, Volume 3, Issue 1, pp 65-83

Long term neurodevelopmental and behavioral effects of perinatal life events in rats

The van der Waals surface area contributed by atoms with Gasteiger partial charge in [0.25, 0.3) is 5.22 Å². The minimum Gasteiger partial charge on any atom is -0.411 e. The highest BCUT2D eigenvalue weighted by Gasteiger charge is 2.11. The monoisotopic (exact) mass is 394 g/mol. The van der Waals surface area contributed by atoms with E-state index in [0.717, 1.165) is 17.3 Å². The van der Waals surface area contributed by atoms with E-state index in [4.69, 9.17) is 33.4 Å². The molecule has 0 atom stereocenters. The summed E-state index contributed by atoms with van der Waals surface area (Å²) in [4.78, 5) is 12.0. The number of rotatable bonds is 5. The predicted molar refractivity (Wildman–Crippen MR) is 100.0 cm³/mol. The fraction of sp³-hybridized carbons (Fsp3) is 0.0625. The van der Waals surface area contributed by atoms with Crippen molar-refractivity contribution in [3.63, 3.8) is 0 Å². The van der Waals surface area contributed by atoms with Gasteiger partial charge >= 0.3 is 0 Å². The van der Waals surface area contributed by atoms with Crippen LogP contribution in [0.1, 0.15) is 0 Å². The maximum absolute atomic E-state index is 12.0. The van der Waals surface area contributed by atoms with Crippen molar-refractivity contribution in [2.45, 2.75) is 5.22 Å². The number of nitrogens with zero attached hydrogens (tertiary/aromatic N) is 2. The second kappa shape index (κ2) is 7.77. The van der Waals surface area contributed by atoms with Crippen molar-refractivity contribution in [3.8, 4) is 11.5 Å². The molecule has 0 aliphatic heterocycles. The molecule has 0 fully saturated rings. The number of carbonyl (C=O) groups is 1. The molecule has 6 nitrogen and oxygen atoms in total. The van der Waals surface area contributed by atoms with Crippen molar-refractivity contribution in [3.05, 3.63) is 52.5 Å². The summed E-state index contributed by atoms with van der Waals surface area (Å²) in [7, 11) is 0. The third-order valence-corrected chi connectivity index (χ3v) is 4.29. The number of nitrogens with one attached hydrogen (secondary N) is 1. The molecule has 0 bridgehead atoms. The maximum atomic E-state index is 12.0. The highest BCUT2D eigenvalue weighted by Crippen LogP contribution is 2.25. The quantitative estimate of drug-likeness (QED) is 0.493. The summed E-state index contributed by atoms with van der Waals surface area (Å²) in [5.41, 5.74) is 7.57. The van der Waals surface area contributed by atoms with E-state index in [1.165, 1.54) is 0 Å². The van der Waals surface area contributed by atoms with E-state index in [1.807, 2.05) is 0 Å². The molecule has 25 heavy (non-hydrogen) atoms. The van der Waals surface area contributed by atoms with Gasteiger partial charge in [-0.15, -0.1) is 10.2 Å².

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Modern neurosciences are now able to open new avenues concerning an experimental approach to clinical neurosciences and psychiatry. Detection and prediction of potential vulnerabilities such as behavioral disturbances and neurodegenerative diseases, are urgent tasks leading to prevention that must be encouraged in parallel to the enormous efforts displayed for treatments. Besides possible genetic origins of diseases, environmental factors are now coming under scrutiny, and especially deleterious and challenging life events and stress occurring during prenatal and postnatal critical periods may orient brain functions towards deleterious developments. The hypothesis that will be examined is that early events might be at the origin of pathological transformations and symptoms after long periods of apparent normal abilities and behavioral homeostasis. We used models of prenatal stress and postnatal manipulations such as cross-fostering. It will be demonstrated that such events induce long-term changes, cognitive and emotional modifications appearing first, when offspring are adults, followed by cognitive defects later in life. Increased sensitivity of the hypothalamic pituitary-adrenal axis (HPA), the endocrine system controlling the secretion of stress hormones (corticoids), appears to be a major element of pathogenesis. HPA axis dysfunction appears very early after birth (3 days) and lasts for months. Cumulative exposure to high levels of hormones seems to be detrimental for some brain regions, especially the hippocampus and major neurotransmitters systems such as dopamine neurons. We evidenced that neuronal modifications in hip-pocampal region are correlated with behavioral and cognitive defects, relating environment, stress in early life, hormonal changes, long-term neuropatho-logical processes and impaired cognition in aging. Moreover appears in offspring, when adults, a proneness to engage in drug dependence. These data emphasize the need to consider early environmental life events as etiological factors for delayed neuropsychiatric disturbances, neurodegenerative defects included. Moreover, they strengthen the interest for a longitudinal approach to promote experimental psychopathology.